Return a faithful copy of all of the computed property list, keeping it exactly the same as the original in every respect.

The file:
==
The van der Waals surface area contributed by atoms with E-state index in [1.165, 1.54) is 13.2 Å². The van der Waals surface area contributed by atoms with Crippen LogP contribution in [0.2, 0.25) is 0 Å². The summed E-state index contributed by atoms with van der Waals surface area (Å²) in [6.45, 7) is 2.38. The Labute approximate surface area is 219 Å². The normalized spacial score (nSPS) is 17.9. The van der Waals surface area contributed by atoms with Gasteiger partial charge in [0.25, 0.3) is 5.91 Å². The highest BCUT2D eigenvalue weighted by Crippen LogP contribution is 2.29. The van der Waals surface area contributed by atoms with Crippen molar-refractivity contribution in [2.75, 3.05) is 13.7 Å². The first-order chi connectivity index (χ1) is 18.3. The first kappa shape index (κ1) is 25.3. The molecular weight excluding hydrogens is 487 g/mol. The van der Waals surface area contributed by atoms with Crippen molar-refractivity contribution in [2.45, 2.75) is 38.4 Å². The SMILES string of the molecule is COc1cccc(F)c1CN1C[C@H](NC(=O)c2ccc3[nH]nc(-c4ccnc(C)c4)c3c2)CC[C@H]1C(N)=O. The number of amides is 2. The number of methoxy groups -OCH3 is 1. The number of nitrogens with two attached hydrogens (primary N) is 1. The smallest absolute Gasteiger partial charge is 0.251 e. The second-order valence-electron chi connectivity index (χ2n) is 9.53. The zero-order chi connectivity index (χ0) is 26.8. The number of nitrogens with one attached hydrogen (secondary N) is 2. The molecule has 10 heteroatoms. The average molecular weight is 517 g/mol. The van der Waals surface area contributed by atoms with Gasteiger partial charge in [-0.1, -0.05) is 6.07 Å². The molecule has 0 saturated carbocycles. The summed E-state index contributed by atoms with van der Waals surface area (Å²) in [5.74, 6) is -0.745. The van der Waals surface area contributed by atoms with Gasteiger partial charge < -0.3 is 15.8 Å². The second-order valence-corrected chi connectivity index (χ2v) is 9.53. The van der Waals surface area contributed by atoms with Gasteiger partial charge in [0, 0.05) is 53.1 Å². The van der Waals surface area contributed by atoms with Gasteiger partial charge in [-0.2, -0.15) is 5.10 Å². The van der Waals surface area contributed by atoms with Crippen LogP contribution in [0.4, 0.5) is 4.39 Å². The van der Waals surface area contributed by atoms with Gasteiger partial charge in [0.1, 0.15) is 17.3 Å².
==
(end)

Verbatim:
The van der Waals surface area contributed by atoms with E-state index in [1.165, 1.54) is 13.2 Å². The van der Waals surface area contributed by atoms with Crippen LogP contribution in [0.2, 0.25) is 0 Å². The summed E-state index contributed by atoms with van der Waals surface area (Å²) in [6.45, 7) is 2.38. The Labute approximate surface area is 219 Å². The normalized spacial score (nSPS) is 17.9. The van der Waals surface area contributed by atoms with Gasteiger partial charge in [0.25, 0.3) is 5.91 Å². The highest BCUT2D eigenvalue weighted by Crippen LogP contribution is 2.29. The van der Waals surface area contributed by atoms with Crippen molar-refractivity contribution in [2.75, 3.05) is 13.7 Å². The first-order chi connectivity index (χ1) is 18.3. The first kappa shape index (κ1) is 25.3. The molecular weight excluding hydrogens is 487 g/mol. The van der Waals surface area contributed by atoms with Crippen molar-refractivity contribution in [2.45, 2.75) is 38.4 Å². The SMILES string of the molecule is COc1cccc(F)c1CN1C[C@H](NC(=O)c2ccc3[nH]nc(-c4ccnc(C)c4)c3c2)CC[C@H]1C(N)=O. The number of amides is 2. The number of methoxy groups -OCH3 is 1. The number of nitrogens with two attached hydrogens (primary N) is 1. The smallest absolute Gasteiger partial charge is 0.251 e. The second-order valence-electron chi connectivity index (χ2n) is 9.53. The zero-order chi connectivity index (χ0) is 26.8. The number of nitrogens with one attached hydrogen (secondary N) is 2. The molecule has 10 heteroatoms. The average molecular weight is 517 g/mol. The van der Waals surface area contributed by atoms with Gasteiger partial charge in [-0.1, -0.05) is 6.07 Å². The molecule has 0 saturated carbocycles. The summed E-state index contributed by atoms with van der Waals surface area (Å²) in [5.74, 6) is -0.745. The van der Waals surface area contributed by atoms with Gasteiger partial charge < -0.3 is 15.8 Å². The second-order valence-corrected chi connectivity index (χ2v) is 9.53. The van der Waals surface area contributed by atoms with Gasteiger partial charge in [0, 0.05) is 53.1 Å². The van der Waals surface area contributed by atoms with Gasteiger partial charge in [-0.2, -0.15) is 5.10 Å². The van der Waals surface area contributed by atoms with Crippen LogP contribution in [0.4, 0.5) is 4.39 Å². The van der Waals surface area contributed by atoms with Gasteiger partial charge in [0.1, 0.15) is 17.3 Å².